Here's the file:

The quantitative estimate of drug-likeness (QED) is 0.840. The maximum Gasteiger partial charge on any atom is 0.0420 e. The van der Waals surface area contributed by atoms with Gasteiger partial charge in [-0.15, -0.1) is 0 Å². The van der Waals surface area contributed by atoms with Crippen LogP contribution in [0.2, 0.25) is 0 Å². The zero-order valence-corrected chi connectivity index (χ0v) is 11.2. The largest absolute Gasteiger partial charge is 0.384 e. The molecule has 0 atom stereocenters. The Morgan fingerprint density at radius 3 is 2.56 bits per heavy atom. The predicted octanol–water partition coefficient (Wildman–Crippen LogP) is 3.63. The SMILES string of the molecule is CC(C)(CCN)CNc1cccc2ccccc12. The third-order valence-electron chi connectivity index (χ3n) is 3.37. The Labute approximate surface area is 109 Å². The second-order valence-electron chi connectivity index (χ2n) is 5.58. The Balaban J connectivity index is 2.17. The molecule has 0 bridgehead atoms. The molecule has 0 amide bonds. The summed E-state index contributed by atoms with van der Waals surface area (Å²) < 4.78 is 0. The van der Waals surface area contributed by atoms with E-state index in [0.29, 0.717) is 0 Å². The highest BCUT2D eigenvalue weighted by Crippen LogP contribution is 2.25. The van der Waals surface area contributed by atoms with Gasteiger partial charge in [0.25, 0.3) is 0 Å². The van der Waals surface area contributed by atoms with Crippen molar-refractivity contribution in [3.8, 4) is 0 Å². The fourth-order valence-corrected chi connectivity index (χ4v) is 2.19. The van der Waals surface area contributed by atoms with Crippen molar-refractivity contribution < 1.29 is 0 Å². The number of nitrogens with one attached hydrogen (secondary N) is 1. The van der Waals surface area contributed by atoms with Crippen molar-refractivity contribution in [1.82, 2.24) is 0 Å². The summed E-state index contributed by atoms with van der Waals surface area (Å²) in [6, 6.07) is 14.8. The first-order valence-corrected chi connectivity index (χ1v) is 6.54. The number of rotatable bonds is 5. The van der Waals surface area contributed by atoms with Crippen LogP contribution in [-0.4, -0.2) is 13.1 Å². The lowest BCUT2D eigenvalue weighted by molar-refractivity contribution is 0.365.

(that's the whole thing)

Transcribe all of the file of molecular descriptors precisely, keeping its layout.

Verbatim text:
The quantitative estimate of drug-likeness (QED) is 0.840. The maximum Gasteiger partial charge on any atom is 0.0420 e. The van der Waals surface area contributed by atoms with Gasteiger partial charge in [-0.15, -0.1) is 0 Å². The van der Waals surface area contributed by atoms with Crippen LogP contribution in [0.2, 0.25) is 0 Å². The zero-order valence-corrected chi connectivity index (χ0v) is 11.2. The largest absolute Gasteiger partial charge is 0.384 e. The molecule has 0 atom stereocenters. The Morgan fingerprint density at radius 3 is 2.56 bits per heavy atom. The predicted octanol–water partition coefficient (Wildman–Crippen LogP) is 3.63. The SMILES string of the molecule is CC(C)(CCN)CNc1cccc2ccccc12. The third-order valence-electron chi connectivity index (χ3n) is 3.37. The Labute approximate surface area is 109 Å². The second-order valence-electron chi connectivity index (χ2n) is 5.58. The Balaban J connectivity index is 2.17. The molecule has 0 bridgehead atoms. The molecule has 0 amide bonds. The summed E-state index contributed by atoms with van der Waals surface area (Å²) < 4.78 is 0. The van der Waals surface area contributed by atoms with E-state index in [0.29, 0.717) is 0 Å². The highest BCUT2D eigenvalue weighted by Crippen LogP contribution is 2.25. The van der Waals surface area contributed by atoms with Gasteiger partial charge in [0.25, 0.3) is 0 Å². The van der Waals surface area contributed by atoms with Crippen molar-refractivity contribution in [3.8, 4) is 0 Å². The fourth-order valence-corrected chi connectivity index (χ4v) is 2.19. The van der Waals surface area contributed by atoms with Crippen molar-refractivity contribution < 1.29 is 0 Å². The number of nitrogens with one attached hydrogen (secondary N) is 1. The van der Waals surface area contributed by atoms with Crippen molar-refractivity contribution in [1.82, 2.24) is 0 Å². The summed E-state index contributed by atoms with van der Waals surface area (Å²) in [6, 6.07) is 14.8. The first-order valence-corrected chi connectivity index (χ1v) is 6.54. The number of rotatable bonds is 5. The van der Waals surface area contributed by atoms with Crippen LogP contribution in [-0.4, -0.2) is 13.1 Å². The lowest BCUT2D eigenvalue weighted by molar-refractivity contribution is 0.365.